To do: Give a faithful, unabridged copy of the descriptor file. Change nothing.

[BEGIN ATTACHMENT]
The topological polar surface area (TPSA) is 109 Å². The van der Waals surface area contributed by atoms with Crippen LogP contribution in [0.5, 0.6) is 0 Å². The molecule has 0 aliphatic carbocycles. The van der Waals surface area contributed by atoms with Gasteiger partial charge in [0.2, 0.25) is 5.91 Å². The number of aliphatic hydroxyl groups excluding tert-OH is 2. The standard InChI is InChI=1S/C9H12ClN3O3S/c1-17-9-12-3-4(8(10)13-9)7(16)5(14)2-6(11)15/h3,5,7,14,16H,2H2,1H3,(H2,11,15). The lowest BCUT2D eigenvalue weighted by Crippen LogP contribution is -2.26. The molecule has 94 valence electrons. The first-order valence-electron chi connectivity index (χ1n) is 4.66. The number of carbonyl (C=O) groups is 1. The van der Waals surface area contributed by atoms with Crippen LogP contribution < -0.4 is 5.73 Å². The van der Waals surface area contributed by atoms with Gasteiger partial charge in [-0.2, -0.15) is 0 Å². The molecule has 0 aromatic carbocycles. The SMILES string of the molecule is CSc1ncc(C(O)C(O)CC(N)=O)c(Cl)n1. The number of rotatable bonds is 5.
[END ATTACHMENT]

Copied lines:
The topological polar surface area (TPSA) is 109 Å². The van der Waals surface area contributed by atoms with Crippen LogP contribution in [0.5, 0.6) is 0 Å². The molecule has 0 aliphatic carbocycles. The van der Waals surface area contributed by atoms with Gasteiger partial charge in [0.2, 0.25) is 5.91 Å². The number of aliphatic hydroxyl groups excluding tert-OH is 2. The standard InChI is InChI=1S/C9H12ClN3O3S/c1-17-9-12-3-4(8(10)13-9)7(16)5(14)2-6(11)15/h3,5,7,14,16H,2H2,1H3,(H2,11,15). The lowest BCUT2D eigenvalue weighted by Crippen LogP contribution is -2.26. The molecule has 94 valence electrons. The first-order valence-electron chi connectivity index (χ1n) is 4.66. The number of carbonyl (C=O) groups is 1. The van der Waals surface area contributed by atoms with Crippen LogP contribution < -0.4 is 5.73 Å². The van der Waals surface area contributed by atoms with Gasteiger partial charge in [-0.2, -0.15) is 0 Å². The molecule has 0 aromatic carbocycles. The SMILES string of the molecule is CSc1ncc(C(O)C(O)CC(N)=O)c(Cl)n1. The number of rotatable bonds is 5.